Table of Contents

  • ABŪ ʿALĪ BALḴĪ

    Dj. Khaleghi-Motlagh

    author of a Šāh-nāma, according to Bīrūnī (Āṯār al-bāqīa, pp. 99f.).

  • ABŪ ʿALĪ DĀMḠĀNĪ

    C. E. Bosworth

    vizier of the Samanids in the last years of their power.

  • ABŪ ʿALĪ DAQQĀQ

    J. Chabbi

    ascetic of Nīšāpūr (d. 405/1015).

  • ABŪ ʿALĪ FĀRESĪ

    I. Abbas

    (288-377/900-87), grammarian at the court of the Buyid ʿAżod-al-dawla (d. 366/977).

  • ABŪ ʿALĪ MESKAVAYH

    Cross-Reference

    Persian chancery official and treasury clerk of the Buyid period, boon companion, litterateur and accomplished writer in Arabic on a variety of topics, including history, theology, philosophy and medicine (d. 421/1030). See MESKAVAYH, ABU ʿALI AḤMAD.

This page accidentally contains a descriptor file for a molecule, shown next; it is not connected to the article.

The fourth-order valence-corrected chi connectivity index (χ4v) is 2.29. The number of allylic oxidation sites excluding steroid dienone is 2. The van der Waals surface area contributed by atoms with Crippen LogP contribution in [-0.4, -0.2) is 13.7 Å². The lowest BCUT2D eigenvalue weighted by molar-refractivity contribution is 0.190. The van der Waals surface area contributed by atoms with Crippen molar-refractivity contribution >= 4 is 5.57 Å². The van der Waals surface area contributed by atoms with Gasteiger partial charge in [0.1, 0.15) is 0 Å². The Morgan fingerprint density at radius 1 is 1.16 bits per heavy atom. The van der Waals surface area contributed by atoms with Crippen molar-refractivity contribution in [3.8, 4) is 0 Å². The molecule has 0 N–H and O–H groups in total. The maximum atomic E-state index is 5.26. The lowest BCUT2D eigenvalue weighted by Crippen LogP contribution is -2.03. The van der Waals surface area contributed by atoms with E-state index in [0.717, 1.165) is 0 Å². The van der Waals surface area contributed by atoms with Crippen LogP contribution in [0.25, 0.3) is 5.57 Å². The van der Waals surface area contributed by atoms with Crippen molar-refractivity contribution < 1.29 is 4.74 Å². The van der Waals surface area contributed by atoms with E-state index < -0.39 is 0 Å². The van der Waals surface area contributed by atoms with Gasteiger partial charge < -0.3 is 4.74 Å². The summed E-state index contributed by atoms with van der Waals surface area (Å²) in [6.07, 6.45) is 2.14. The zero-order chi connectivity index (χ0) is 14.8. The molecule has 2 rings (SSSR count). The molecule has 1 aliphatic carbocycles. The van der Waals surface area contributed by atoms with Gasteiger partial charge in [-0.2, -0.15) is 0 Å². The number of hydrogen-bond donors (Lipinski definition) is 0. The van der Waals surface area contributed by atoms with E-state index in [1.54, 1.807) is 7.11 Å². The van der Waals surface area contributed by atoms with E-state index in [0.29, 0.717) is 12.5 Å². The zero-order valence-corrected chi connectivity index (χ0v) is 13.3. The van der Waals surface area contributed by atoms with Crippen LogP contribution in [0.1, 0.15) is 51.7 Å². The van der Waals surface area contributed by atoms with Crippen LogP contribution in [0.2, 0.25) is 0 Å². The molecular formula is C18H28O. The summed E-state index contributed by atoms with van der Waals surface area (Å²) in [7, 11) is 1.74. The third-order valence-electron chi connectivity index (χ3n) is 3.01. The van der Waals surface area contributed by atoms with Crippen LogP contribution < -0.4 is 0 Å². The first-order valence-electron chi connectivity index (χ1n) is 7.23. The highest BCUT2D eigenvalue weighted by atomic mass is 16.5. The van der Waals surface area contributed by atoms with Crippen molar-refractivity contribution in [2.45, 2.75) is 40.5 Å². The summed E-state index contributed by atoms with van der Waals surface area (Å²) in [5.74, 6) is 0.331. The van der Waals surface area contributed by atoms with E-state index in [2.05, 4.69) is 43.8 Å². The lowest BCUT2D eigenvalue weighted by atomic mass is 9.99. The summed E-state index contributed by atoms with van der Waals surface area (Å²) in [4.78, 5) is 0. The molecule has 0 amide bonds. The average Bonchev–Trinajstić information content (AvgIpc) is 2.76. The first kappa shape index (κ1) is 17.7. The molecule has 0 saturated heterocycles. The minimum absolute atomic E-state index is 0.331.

• ABŪ ʿALĪ QALANDAR

    Kh. A. Nizami

    (also known as SHAH BŪ ʿALĪ QALANDAR), Indian poet and saint, d. 725/1324. His mausoleum at Panipat remains a popular center for pilgrimage.

  • ABŪ ʿAMR AL-MĀZOLĪ

    J. van Ess

    Karrāmī theologian, fl. mid-4th/mid-10th century.

  • ABŪ ʿAṬĀ

    G. Tsuge

    one of the twelve modes in the dastgāh system of classical Iranian music; more precisely, it should be called āvāz-e Abū ʿAṭā or naḡma-ye Abū ʿAṭā.

  • ABŪ ʿAWĀNA

    J. A. Wakin

    a Shafeʿite legal scholar and traditionist.

  • ABŪ ʿAWN

    R. W. Bulliet

    a distinguished ʿAbbasid general, twice governor of Egypt and once of Khorasan.